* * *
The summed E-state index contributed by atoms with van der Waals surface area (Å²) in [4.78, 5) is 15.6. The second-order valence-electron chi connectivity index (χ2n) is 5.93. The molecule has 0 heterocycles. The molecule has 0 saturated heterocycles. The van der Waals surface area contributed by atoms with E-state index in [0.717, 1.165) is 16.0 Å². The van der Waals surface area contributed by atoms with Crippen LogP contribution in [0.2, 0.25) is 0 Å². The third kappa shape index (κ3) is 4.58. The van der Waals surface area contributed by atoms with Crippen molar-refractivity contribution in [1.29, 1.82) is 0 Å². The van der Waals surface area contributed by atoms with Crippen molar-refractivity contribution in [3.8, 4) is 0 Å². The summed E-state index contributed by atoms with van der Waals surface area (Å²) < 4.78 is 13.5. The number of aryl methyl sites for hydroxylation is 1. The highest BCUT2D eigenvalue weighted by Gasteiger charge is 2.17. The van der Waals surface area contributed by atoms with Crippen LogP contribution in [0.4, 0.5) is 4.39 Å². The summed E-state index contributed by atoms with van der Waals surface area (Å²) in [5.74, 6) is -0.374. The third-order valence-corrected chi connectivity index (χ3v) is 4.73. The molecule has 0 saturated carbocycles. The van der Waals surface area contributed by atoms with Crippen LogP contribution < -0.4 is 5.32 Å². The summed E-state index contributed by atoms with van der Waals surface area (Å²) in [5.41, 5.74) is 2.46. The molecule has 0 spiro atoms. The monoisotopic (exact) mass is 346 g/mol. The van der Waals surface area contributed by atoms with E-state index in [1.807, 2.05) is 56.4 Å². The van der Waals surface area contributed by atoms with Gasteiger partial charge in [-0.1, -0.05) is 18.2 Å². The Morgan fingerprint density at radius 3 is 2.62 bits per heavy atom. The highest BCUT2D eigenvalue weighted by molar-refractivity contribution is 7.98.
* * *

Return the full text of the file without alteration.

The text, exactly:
The summed E-state index contributed by atoms with van der Waals surface area (Å²) in [4.78, 5) is 15.6. The second-order valence-electron chi connectivity index (χ2n) is 5.93. The molecule has 0 heterocycles. The molecule has 0 saturated heterocycles. The van der Waals surface area contributed by atoms with E-state index in [0.717, 1.165) is 16.0 Å². The van der Waals surface area contributed by atoms with Crippen LogP contribution in [0.2, 0.25) is 0 Å². The third kappa shape index (κ3) is 4.58. The van der Waals surface area contributed by atoms with Crippen molar-refractivity contribution in [1.29, 1.82) is 0 Å². The van der Waals surface area contributed by atoms with Crippen molar-refractivity contribution in [3.8, 4) is 0 Å². The summed E-state index contributed by atoms with van der Waals surface area (Å²) < 4.78 is 13.5. The number of aryl methyl sites for hydroxylation is 1. The highest BCUT2D eigenvalue weighted by Gasteiger charge is 2.17. The van der Waals surface area contributed by atoms with Crippen LogP contribution in [0.4, 0.5) is 4.39 Å². The summed E-state index contributed by atoms with van der Waals surface area (Å²) in [5.74, 6) is -0.374. The third-order valence-corrected chi connectivity index (χ3v) is 4.73. The molecule has 0 saturated carbocycles. The van der Waals surface area contributed by atoms with Crippen LogP contribution < -0.4 is 5.32 Å². The summed E-state index contributed by atoms with van der Waals surface area (Å²) in [5.41, 5.74) is 2.46. The molecule has 0 spiro atoms. The monoisotopic (exact) mass is 346 g/mol. The van der Waals surface area contributed by atoms with E-state index in [1.807, 2.05) is 56.4 Å². The van der Waals surface area contributed by atoms with Gasteiger partial charge in [-0.1, -0.05) is 18.2 Å². The Morgan fingerprint density at radius 3 is 2.62 bits per heavy atom. The highest BCUT2D eigenvalue weighted by molar-refractivity contribution is 7.98.